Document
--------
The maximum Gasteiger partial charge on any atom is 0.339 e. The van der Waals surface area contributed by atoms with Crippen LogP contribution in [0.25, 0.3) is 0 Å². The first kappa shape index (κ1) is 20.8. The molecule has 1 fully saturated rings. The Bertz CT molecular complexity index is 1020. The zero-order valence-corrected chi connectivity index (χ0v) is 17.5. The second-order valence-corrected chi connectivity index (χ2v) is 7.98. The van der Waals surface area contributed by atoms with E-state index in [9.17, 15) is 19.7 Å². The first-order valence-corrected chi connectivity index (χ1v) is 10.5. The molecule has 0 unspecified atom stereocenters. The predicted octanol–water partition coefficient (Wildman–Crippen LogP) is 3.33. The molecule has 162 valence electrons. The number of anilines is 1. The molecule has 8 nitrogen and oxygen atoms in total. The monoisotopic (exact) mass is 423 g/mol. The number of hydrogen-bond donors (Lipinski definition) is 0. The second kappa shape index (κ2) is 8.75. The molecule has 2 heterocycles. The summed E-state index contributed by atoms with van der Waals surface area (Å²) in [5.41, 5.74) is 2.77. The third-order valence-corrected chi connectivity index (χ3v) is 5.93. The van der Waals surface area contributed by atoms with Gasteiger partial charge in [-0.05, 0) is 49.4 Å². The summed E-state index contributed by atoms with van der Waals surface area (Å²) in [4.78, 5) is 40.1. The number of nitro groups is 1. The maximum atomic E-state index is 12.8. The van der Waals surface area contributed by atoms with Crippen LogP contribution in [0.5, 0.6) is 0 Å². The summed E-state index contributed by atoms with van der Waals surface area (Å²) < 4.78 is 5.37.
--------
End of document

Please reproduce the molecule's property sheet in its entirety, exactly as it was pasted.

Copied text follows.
The maximum Gasteiger partial charge on any atom is 0.339 e. The van der Waals surface area contributed by atoms with Crippen LogP contribution in [0.25, 0.3) is 0 Å². The first kappa shape index (κ1) is 20.8. The molecule has 1 fully saturated rings. The Bertz CT molecular complexity index is 1020. The zero-order valence-corrected chi connectivity index (χ0v) is 17.5. The second-order valence-corrected chi connectivity index (χ2v) is 7.98. The van der Waals surface area contributed by atoms with E-state index in [9.17, 15) is 19.7 Å². The first-order valence-corrected chi connectivity index (χ1v) is 10.5. The molecule has 0 unspecified atom stereocenters. The predicted octanol–water partition coefficient (Wildman–Crippen LogP) is 3.33. The molecule has 162 valence electrons. The number of anilines is 1. The molecule has 8 nitrogen and oxygen atoms in total. The monoisotopic (exact) mass is 423 g/mol. The number of hydrogen-bond donors (Lipinski definition) is 0. The second kappa shape index (κ2) is 8.75. The molecule has 2 heterocycles. The summed E-state index contributed by atoms with van der Waals surface area (Å²) in [5.41, 5.74) is 2.77. The third-order valence-corrected chi connectivity index (χ3v) is 5.93. The van der Waals surface area contributed by atoms with Gasteiger partial charge in [-0.05, 0) is 49.4 Å². The summed E-state index contributed by atoms with van der Waals surface area (Å²) in [4.78, 5) is 40.1. The number of nitro groups is 1. The maximum atomic E-state index is 12.8. The van der Waals surface area contributed by atoms with Crippen LogP contribution in [0.5, 0.6) is 0 Å². The summed E-state index contributed by atoms with van der Waals surface area (Å²) < 4.78 is 5.37.